It’s for this high-profile population that the region is also dense with infrastructure, with processing facilities, roads — including one from the Paris Project to St Ives — and train lines stretching across the otherwise drab landscape.

Take into account these facts, and Torque’s grand plan seems eminently sensible.

“We are explorers. Torque Metals is an exploration company,” Moreno says.

“What we need to do is drill every single project or potential mineralised zone that we have, come up with a mineral resource, and sell it to someone else. If you’ve got a processing plant less than 5km away, why do you need to spend money building another? You just have to come up with an agreement with this other company to sell the ore. That’s it.”

“If you’ve got a processing plant less than 5km away, why do you need to spend money building another?”

‘This is going to be a world-class gold deposit’

On paper, it’s a cost-effective, streamlined strategy. How it turns out in the real world of fate and happenstance is, as always, just part of the fun.

In any case, Moreno says the hard work seems to be paying off.

“We were trying to get attention from the market, but unfortunately it didn’t understand or didn’t like a gold story that much,” he says.

“Now that we’ve brought in lithium, the market is understanding. And it’s not just lithium. Shareholders are understanding that this company is different. That this is a serious company, with a serious board, with serious management. We are in a different position now.”

For the time being, however, it’s a case of doing the work. Already, drilling at the Paris and Observation prospects — both part of the Paris Project — has delivered some pretty eye-watering results, including 2.49m at 40.6 grams per tonne (g/t) gold, 4.44m at 20.82 g/t gold, and 1.2m at 185 g/t gold.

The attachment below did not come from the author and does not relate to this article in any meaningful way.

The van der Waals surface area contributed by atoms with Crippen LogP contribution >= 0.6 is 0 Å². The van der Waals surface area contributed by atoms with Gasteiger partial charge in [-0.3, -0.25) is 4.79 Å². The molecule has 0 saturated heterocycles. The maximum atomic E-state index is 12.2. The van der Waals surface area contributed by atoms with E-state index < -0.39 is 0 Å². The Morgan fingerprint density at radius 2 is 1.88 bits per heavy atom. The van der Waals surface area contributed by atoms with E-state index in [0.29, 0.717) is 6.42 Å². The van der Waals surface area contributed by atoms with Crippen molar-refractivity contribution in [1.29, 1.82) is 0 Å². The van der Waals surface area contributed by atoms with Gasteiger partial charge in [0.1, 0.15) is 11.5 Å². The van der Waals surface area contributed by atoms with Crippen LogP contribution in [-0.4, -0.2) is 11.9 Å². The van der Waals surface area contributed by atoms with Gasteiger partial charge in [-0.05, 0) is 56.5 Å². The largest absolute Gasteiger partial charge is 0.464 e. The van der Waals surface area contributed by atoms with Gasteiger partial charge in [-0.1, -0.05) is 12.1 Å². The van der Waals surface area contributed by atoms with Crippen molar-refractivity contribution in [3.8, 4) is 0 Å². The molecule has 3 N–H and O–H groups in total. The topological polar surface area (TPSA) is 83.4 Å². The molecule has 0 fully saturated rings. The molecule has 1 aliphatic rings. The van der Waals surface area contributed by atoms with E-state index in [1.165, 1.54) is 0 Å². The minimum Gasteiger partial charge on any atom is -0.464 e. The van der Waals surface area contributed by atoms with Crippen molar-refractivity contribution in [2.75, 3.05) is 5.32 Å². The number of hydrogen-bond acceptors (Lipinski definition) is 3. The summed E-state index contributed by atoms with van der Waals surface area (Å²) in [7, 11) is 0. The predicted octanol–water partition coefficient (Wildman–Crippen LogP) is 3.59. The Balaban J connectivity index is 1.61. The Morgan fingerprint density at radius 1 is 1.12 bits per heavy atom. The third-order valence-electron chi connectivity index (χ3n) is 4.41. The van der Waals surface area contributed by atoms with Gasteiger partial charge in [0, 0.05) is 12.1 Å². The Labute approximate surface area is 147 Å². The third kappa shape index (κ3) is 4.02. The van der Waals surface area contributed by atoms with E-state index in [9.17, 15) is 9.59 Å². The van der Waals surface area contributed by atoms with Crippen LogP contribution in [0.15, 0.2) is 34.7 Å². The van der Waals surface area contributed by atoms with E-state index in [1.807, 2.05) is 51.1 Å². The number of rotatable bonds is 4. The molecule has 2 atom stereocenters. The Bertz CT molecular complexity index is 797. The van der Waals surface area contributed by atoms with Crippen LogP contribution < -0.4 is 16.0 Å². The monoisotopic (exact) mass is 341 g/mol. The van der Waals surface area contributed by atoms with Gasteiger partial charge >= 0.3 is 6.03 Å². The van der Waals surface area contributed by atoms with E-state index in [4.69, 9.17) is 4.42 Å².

Metallurgical testing using samples from the 2 prospects also beat Torque’s expectations, with 40% of gold recovered through gravity concentration, and composite gold recoveries of 96.79% and 99.7% at Paris and Observation, respectively.

“I think ‘amazing’ is not the word we should use here. This is spectacular,” Moreno says.

“Gold recoveries of 97% at Paris and 99.7% at Observation — that’s telling us that if we define a significant resource in this particular project, in the Paris Gold Project, we will have a world-class gold deposit. I’m telling you, this is going to be a world-class gold deposit. What we need to do is keep drilling.”

“I’m telling you, this is going to be a world-class gold deposit”

And though the New Dawn and Penzance projects are new additions, it’s not as if Torque is dragging its heels.

The same month the option agreement was signed, the company undertook a first-pass sampling campaign at New Dawn, collecting rock chip samples of up to 6% lithium oxide. Drilling activities shortly thereafter returned 8m at 0.71% lithium oxide from 22.3m, including 3.57m at 1.25% lithium oxide.